While a key role of defense authorities is to maintain robust deterrence, another crucial role is sustaining the effectiveness of UNSC resolutions on North Korea. On this point, I would like to underscore the importance of two mutually supporting approaches. These are the reinforcement of international surveillance and regional countries’ individual efforts to fully implement sanctions. Simply put, we need to enhance surveillance on a global scale, while strengthening efforts, locally, to ensure the full implementation of sanctions. These two approaches are like the two wheels of a vehicle working in tandem; a lack of either one of the two means we cannot expect to achieve the full, intended effect.
To address so-called “ship-to-ship transfers,” the Japan Maritime Self-Defense Force and the Japan Coast Guard engage in continued monitoring and surveillance activities at sea to give out “warning” to suspicious vessels. When we find vessels strongly suspected of involvement in “ship-to-ship transfers,” we publicize the relevant information.
What is particularly encouraging is that partner countries are increasingly working together to enhance this multinational surveillance approach against “ship-to-ship transfers.” This includes not only Pacific Ocean littoral countries, such as the U.S., Australia, New Zealand and Canada, but also European countries, such as the UK and France. Beyond its applicability to the North Korean context, this approach is a contribution in the global interest. In bringing illicit activity to light, it represents a potential model for multinational maritime surveillance. It can be used to prevent the proliferation of weapons of mass destruction, or other activities that threaten international peace and security. I pay my respect to the strong unity of the countries undertaking this task, and hope that more participants contribute to such cooperative activity.
Although the foregoing represents a firm step forward in multinational surveillance, we recognize that regional countries need to engage more towards the full implementation of relevant UNSC resolutions on North Korea. This is why I would like to call for further solidarity, in support of the global interest, with regional countries. These countries include the Republic of Korea, China and Russia, which have an immense interest in the North Korea issue, and Southeast Asian littoral countries that are located astride key global transportation choke points.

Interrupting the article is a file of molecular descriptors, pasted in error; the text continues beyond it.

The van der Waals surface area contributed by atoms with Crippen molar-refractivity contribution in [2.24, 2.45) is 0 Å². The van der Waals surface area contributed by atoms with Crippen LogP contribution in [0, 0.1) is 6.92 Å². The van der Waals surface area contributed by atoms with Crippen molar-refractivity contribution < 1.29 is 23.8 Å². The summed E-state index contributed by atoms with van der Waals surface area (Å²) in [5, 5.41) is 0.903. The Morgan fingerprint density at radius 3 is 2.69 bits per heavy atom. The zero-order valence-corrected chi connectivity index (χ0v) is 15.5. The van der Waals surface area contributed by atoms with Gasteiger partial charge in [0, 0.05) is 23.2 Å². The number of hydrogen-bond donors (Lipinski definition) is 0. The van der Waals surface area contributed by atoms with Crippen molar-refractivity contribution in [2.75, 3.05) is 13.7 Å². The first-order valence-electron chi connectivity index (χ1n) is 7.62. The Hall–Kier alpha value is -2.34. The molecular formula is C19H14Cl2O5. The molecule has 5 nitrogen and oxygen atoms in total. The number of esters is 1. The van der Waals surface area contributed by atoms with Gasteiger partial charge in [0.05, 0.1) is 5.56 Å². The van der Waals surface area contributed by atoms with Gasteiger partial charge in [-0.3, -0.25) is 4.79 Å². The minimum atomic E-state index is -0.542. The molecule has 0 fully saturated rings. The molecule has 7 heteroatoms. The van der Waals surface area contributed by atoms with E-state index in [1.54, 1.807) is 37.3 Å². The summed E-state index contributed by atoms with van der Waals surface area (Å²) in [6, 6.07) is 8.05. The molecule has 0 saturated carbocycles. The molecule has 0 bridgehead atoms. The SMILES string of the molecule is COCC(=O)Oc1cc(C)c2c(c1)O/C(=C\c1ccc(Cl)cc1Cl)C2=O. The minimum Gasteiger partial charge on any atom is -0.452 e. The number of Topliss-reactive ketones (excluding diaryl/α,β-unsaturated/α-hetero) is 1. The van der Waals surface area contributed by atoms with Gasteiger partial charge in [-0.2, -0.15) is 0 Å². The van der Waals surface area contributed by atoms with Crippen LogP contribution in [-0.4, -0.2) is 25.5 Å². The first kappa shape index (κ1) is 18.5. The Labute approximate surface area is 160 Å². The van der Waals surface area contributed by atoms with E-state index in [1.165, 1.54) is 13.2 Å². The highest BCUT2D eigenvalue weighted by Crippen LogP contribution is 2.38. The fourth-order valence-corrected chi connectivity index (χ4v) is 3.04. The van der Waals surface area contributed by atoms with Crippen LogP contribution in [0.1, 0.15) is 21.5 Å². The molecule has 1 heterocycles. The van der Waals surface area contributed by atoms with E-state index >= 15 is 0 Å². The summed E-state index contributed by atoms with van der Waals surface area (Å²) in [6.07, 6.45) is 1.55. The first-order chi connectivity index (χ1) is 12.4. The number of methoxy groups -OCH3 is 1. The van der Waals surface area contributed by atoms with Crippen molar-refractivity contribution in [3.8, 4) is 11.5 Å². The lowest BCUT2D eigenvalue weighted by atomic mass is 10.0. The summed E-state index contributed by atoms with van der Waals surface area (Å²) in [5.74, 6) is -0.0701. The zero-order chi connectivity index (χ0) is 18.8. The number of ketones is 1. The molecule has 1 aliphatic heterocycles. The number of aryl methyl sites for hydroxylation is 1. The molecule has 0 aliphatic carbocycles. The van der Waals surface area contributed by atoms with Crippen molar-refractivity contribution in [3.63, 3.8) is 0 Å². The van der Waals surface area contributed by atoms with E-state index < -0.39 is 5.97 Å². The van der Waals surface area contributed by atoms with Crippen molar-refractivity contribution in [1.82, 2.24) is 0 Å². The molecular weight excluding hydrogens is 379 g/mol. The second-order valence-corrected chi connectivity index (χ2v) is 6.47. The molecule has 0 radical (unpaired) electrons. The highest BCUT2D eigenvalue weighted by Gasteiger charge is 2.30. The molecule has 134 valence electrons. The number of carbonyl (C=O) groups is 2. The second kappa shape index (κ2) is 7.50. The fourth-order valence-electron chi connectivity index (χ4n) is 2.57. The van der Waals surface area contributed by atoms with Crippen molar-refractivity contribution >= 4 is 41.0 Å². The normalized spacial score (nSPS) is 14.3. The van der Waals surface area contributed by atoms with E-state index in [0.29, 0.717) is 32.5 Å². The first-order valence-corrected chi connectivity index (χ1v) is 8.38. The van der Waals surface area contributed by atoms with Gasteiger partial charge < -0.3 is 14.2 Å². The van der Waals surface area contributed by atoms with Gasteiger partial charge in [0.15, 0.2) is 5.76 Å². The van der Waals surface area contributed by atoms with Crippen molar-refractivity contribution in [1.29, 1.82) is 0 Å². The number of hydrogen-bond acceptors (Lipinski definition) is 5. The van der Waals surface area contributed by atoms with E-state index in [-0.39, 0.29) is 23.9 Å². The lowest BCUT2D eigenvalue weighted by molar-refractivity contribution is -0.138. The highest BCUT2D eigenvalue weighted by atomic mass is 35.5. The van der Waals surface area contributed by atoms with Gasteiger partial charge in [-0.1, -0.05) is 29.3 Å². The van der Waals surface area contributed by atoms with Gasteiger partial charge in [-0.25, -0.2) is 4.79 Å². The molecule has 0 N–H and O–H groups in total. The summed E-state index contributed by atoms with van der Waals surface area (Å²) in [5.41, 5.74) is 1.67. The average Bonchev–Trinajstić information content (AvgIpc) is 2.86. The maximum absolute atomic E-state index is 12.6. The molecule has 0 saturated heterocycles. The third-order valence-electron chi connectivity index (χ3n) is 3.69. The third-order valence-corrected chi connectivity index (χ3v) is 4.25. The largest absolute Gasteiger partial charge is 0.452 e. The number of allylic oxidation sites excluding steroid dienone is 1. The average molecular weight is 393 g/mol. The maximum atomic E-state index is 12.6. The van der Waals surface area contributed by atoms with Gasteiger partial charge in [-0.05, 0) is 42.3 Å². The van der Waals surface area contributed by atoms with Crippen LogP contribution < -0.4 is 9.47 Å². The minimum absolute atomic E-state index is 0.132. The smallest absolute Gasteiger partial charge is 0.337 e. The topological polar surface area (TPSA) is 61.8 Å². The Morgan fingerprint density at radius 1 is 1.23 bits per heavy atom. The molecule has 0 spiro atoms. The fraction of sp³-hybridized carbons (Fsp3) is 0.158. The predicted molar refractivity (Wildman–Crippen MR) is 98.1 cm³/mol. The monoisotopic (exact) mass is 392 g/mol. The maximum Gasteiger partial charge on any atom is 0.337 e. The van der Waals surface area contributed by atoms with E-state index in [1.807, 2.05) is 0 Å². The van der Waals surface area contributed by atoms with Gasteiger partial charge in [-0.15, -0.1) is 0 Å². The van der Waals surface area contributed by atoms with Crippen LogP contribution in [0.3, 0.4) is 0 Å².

In my capacity as a Defense Minister, I have stated the ways in which to deal with the two challenges facing defense authorities; namely, maintaining robust deterrence capabilities, and sustaining the effectiveness of relevant UNSC resolutions. I strongly believe that these efforts will support the diplomatic process, and I am determined to continue our efforts.
The policy of the Government of Japan on our relations with North Korea remains unchanged. That is, Japan seeks to normalize its relations with North Korea through a comprehensive resolution of outstanding issues of concern such as abductions, nuclear and missile issues, as well as the settlement of the unfortunate past. North Korea enjoys abundant resources and a hardworking labor force. North Korea is well placed to shape a better future if it takes the right path. Japan will be unstinting in our assistance to unleash the potential North Korea holds.
Ladies and gentlemen,
Right now, the international community should take all possible measures to safeguard against contingencies and create an environment that allows for negotiations to reach an agreement. I would like to conclude my speech by calling for a closely aligned international community to redouble its efforts toward these objectives.
I wish once again to express my gratitude for this opportunity to speak to all of you. I hope my words prompt an active discussion at the end of this session.